This post by Jennifer Johnson, of the Ruth Institute, was originally published at One Peter Five on February 9, 2016.
Will you please tell book publishers to stop publishing books about “two homes” for children of divorce? Every time I see one, I want to scream. I know those authors and publishers think they are performing a needed service, but in reality they are whitewashing an extremely painful experience that never ends. Please tell me You understand what I’m saying because it seems to confuse everybody else.
Let me explain. Take this quote, from I Am Living in Two Homes, by Garcelle Beauvais and Sebastian A. Jones: “It’s a grownup choice, through no fault of your own. Your dad and I are happier in two different homes.” Notice the word “choice.” It reminds me of “pro-choice.” “Choice” has been awfully hard on recent generations, Lord, don’t You agree?
Who is weaker, Lord: children or adults? I always thought children were weaker, but this book makes me feel like I was supposed be the strong one and sacrifice my happiness for the sake of my parents’ happiness. Isn’t that backwards, Lord? It seems like the older generations had a lot more family unity than more recent ones. Looking back, you can see that their parents sacrificed their “choices” in favor of their children. You can keep reading at the Ruth Institute’s Ruth Refuge, which also has available a pamphlet entitled “Children and Divorce.” The Sexual Revolution has taught us that “kids are resilient,” and that adults are entitled to have the lives they want, with a minimum of inconvenience. That pamphlet contains quotes from children of divorce and lists all the negative side effects of divorce that children often experience. Possibly the most important question a lawyer can ask his or her client seeking a divorce is “If you knew these harms would likely come to your children, would you still get divorced, or would you do what you could to work things out with your spouse?”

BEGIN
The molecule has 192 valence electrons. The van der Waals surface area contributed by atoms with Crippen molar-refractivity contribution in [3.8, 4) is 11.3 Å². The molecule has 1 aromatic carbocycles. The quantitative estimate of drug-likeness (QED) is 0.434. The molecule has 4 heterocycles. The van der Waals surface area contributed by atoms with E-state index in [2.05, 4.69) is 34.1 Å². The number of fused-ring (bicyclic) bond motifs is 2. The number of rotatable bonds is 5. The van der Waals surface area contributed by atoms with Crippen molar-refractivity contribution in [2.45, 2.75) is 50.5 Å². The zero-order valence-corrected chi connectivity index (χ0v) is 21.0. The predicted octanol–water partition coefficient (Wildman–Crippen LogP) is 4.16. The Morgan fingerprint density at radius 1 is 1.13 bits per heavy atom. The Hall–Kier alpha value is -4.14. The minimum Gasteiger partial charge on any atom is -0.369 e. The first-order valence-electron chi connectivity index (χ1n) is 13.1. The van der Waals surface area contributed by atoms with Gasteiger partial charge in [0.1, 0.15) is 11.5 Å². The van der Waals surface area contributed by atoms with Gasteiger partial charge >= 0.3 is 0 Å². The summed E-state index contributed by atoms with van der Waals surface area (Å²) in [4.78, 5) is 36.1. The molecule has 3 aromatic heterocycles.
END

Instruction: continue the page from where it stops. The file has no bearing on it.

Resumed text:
Lawyers and clients in troubled marriages can learn how Understanding Realistic Reconciliation in an Age of Divorce can make a difference for those who understand the realities of divorce.
Family restoration requires adults to take responsibility for what is best for children, and maybe even to consider working at saving a marriage – because that might just be what a child needs. Rather than putting a child through a family breakup, lawyers can help clients fully and comprehensively think through the effects of a marriage dissolution on every family member.
That’s what we do at Regent University School of Law.